Health risks of smokeless tobacco

All tobacco products contain nicotine, the chemical that makes the products addictive. Also, there are as many as 28 different chemicals, which are either present in tobacco or which form during the production process, that have been identified as cancer-causing agents (carcinogens). These substances in smokeless tobacco products have been linked to well-documented risk of disease.

Health problems related to smokeless tobacco include the following.

  • Addiction. Because smokeless tobacco contains nicotine, you can become addicted, just as you can with cigarettes. The levels of nicotine circulating in the bloodstream are about the same for people who smoke cigarettes and those who use chewing tobacco. However, unlike smoked tobacco that is used periodically during the day, smokeless tobacco is often used constantly, exposing users to high levels of nicotine throughout the day, resulting in high levels of dependence. Just as with smoking, withdrawal from smokeless tobacco causes symptoms such as intense cravings, increased appetite, irritability and depressed mood.
  • Cancer. The use of chewing tobacco and other smokeless tobacco products increases the risk of oral cancers — cancer of the mouth, throat, cheek, gums, lips or tongue. There's also an increased risk of cancers of the pancreas and esophagus, the long tube that runs from your throat to your stomach.
  • Precancerous mouth lesions. Smokeless tobacco increases your risk of developing small white patches called leukoplakia (loo-koh-PLAY-key-uh) inside your mouth. These mouth lesions are precancerous — meaning that the lesions could one day become cancerous.
  • Heart disease. Some forms of smokeless tobacco increase your heart rate and blood pressure. Evidence suggests that long-term use of smokeless tobacco increases your risk of dying of heart disease and stroke.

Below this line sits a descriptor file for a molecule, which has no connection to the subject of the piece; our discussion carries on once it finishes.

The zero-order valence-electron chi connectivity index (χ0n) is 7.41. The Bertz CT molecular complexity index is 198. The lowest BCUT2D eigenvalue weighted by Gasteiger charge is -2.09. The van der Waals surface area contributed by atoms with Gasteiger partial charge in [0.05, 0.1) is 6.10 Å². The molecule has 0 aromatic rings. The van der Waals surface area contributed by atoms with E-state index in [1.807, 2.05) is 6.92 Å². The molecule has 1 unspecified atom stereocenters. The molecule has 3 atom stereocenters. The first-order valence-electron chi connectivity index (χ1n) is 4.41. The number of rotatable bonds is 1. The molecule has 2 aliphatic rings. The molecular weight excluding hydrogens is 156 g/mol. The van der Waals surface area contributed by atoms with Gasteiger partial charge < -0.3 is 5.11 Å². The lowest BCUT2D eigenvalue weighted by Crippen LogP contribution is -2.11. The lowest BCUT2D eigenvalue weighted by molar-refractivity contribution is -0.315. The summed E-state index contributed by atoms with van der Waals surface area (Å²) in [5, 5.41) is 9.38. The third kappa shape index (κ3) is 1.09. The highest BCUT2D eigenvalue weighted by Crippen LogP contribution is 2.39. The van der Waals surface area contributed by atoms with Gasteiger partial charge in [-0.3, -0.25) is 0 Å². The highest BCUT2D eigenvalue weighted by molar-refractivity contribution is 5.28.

• Dental disease. The sugar and irritants in smokeless tobacco products can cause cavities, abrasion of teeth, teeth staining, bad breath, gum disease, receding gums, bone loss around roots and tooth loss.
  • Pregnancy risk. Studies have shown that the use of smokeless tobacco, including Swedish snus, may increase the risk of stillbirths, low birth weight and heart rate variability in infants.
  • Poison risk for children. The candy-like appearance or flavors of smokeless tobacco products make them attractive to children. Ingestion of these products can cause nicotine poisoning. Effects of nicotine poisoning in children may include nausea, vomiting, weakness, convulsions, unresponsiveness, impaired breathing and death.

Quitting smokeless tobacco

If you use chewing tobacco or other forms of smokeless tobacco, consider options to help you quit. Because of the health risks of chewing tobacco, smokeless tobacco products are not a good alternative to quit cigarette smoking.

Research about methods to quit smokeless tobacco products is relatively limited, and the effectiveness of strategies for quitting these products is not as well understood as strategies to quit smoking. Nonetheless, guidelines and resources for smoking cessation may be beneficial.

Interventions that have been found most effective in research about quitting chewing tobacco and other smokeless products include the following.

  • Nicotine replacement therapy with nicotine gum or lozenges, a nicotine replacement that is also absorbed through the lining of the mouth, can help reduce cravings for tobacco products, as can nicotine patch therapy.
  • Varenicline (Chantix), a non-nicotine prescription medication, can help reduce nicotine withdrawal symptoms by mimicking how nicotine functions in your body.
  • Behavioral interventions — such as telephone services, self-help materials, counseling or professional advice — can provide you with needed support and help you develop coping skills.

Your doctor can guide you in creating a quit plan and choosing nicotine replacement products or medications to help ensure success. Your doctor also may refer you to local resources or support groups. To reach the National Cancer Institute's telephone quit line, call 877-44U-QUIT (877-448-7848). To find your state's quit line, call 800-QUIT-NOW (800-784-8669).

Sept. 13, 2017 See more In-depth